- Jemal Countess/Getty Images for Lord & Taylor
- Ivanka Trump’s brand won a slew of new Chinese trademarks in October despite its doors being closed in July.
- The trademarks were filed for everything from umbrellas to sausages.
- Critics warn that the trademarks raise questions of continued conflicts of interest.
Ivanka Trump, President Donald Trump’s daughter and senior adviser, won initial approval for 16 Chinese trademarks despite the company shutting its doors in July, according to records released by Citizens for Responsibility and Ethics in Washington.
The trademarks are the largest grouping approved in a single month for the brand since Trump’s election, and raise questions surrounding continued conflicts of interest for one of Trump’s senior advisers.
The applications for the trademarks, which pertain to everything from bags to umbrellas to sausages, were filed in May 2016, but were notably not withdrawn when Ivanka’s business was shuttered.
In July, Ivanka closed down her business, saying “my focus for the foreseeable future will be the work I am doing here in Washington.”
“I do not know when or if I will ever return to the business,” she said.
But according to an unnamed source from a July report in The Washington Post, the president’s daughter planned to continue to seek trademarks, even after her company shut down.
Shut down, but not shut out
Ivanka’s brand received intense scrutiny after Trump’s election. Her products were almost exclusively made overseas despite her and her fathers championing of local labor, and the brand was dropped from retailers like Marshall’s, Nordstrom, and TJ Maxx. Those developments were prompted in part by public animus toward her father. By June 2018, sales had dropped nearly 45%, according to a Wall Street Journal report.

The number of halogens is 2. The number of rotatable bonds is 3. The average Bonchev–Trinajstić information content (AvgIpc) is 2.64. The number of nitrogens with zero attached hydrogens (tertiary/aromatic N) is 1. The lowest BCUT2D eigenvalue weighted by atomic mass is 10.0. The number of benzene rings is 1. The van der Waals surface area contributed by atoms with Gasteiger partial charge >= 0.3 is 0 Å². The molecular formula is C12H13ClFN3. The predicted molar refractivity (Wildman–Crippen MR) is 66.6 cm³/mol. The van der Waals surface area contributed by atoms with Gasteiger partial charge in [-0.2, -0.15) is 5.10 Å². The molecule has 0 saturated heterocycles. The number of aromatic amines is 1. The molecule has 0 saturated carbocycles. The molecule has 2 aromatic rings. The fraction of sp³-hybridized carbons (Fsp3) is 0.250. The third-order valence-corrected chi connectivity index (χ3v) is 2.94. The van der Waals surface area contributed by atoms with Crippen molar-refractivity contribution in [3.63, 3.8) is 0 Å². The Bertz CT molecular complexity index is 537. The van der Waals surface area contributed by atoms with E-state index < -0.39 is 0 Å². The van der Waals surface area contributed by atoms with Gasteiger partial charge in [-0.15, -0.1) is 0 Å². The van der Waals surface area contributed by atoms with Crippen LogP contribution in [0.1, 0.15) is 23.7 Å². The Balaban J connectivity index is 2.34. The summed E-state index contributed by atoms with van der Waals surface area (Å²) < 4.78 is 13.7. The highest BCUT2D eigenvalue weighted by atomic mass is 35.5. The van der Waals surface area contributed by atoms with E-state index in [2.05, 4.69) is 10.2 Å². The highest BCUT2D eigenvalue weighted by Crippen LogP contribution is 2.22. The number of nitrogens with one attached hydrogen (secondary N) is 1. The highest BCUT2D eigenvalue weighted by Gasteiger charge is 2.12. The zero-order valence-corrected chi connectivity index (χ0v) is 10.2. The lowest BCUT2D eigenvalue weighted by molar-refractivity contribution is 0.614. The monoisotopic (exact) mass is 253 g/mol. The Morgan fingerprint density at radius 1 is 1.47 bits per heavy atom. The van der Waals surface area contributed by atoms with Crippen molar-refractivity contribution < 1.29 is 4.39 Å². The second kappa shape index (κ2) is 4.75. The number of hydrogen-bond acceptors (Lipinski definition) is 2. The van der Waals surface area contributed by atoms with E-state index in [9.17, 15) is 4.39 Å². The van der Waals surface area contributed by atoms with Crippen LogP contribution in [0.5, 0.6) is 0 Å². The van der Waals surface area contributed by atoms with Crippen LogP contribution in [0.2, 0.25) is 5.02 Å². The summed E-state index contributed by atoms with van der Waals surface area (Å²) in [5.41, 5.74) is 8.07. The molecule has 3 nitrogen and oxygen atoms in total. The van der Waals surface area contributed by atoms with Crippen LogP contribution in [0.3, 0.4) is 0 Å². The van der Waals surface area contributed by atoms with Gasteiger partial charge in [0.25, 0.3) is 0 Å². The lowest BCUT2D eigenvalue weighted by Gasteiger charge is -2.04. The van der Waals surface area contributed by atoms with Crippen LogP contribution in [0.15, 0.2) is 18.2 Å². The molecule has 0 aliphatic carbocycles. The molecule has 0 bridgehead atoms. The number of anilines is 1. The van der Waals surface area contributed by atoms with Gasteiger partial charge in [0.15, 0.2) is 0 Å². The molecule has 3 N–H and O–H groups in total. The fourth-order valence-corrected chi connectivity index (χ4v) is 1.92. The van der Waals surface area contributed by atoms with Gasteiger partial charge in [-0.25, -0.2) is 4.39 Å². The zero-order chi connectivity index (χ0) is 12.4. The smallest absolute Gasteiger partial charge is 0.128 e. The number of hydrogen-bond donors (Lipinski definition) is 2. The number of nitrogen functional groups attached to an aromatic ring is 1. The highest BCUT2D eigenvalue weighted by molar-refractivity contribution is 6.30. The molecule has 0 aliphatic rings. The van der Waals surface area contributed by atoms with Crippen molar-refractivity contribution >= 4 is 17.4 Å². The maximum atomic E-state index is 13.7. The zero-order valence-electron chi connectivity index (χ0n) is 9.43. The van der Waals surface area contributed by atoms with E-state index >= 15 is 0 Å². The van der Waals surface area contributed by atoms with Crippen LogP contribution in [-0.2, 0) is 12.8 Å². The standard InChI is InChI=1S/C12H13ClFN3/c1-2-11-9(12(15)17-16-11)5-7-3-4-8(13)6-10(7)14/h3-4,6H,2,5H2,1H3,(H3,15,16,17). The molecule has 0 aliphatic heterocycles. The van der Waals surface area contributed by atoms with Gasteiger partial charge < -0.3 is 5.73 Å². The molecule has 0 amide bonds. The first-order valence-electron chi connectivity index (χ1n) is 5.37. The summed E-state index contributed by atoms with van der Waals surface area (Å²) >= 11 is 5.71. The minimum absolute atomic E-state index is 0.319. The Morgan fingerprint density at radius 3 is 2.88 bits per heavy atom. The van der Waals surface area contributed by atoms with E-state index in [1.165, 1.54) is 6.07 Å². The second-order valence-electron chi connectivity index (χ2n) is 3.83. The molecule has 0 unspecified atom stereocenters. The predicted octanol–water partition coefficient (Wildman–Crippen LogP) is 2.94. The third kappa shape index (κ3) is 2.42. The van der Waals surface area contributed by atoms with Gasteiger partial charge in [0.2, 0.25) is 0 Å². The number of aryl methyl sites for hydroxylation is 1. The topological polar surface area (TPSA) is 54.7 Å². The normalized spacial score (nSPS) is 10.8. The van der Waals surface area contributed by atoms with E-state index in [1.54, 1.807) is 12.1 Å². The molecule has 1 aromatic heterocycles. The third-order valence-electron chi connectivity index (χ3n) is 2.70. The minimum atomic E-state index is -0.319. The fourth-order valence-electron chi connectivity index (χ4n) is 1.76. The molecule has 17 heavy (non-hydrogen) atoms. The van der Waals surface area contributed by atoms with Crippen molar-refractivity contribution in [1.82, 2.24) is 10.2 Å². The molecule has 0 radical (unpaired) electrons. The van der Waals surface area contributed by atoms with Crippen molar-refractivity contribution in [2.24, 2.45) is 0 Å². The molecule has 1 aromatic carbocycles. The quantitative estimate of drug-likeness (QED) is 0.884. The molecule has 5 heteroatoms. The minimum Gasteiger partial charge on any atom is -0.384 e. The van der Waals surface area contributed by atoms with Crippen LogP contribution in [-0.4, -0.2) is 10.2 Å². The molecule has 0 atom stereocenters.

In May, Ivanka’s brand received approval for seven trademarks. The same month, Trump announced that he had reached a deal with China to lift the US ban on telecom giant ZTE. The timing of that news raised some eyebrows as well.
Noah Bookbinder, executive director of Citizens for Responsibility and Ethics in Washington, told Business Insider in May that “It raises significant questions about corruption, as it invites the possibility that she could be benefiting financially from her position and her father’s presidency or that she could be influenced in her policy work by countries’ treatment of her business.”
When Ivanka announced her brand’s closure in July, it was speculated that certain ethics conundrums stemming from the business would be sealed.
But according to Caroline Zhang, social media manager at Citizens for Responsibility and Ethics in Washington, these new approvals revive previous concerns of conflicts of interest: “Since she has retained her foreign trademarks, the public will continue to have to ask whether Trump has made foreign policy decisions in the interest of his and his family’s businesses.”
Previously, officials from Ivanka’s company have claimed that her international trademarks were measures to prevent foreign entities from capitalizing on her name.
When reached for comment, Peter Mirijanian, spokesperson for Ivanka’s ethics attorney Abbe Lowell, took a similar stance: “These trademarks were sought to broadly protect Ms. Trump’s name, and to prevent others from stealing her name and using it to sell their products. This is a common trademark practice, which is why the trademark applications were granted.”
Whether or not Ivanka’s plans go beyond simple protection isn’t yet clear.
This post was updated at 12:16 PM on November 6, 2018 with a statement from Ivanka Trump’s attorney.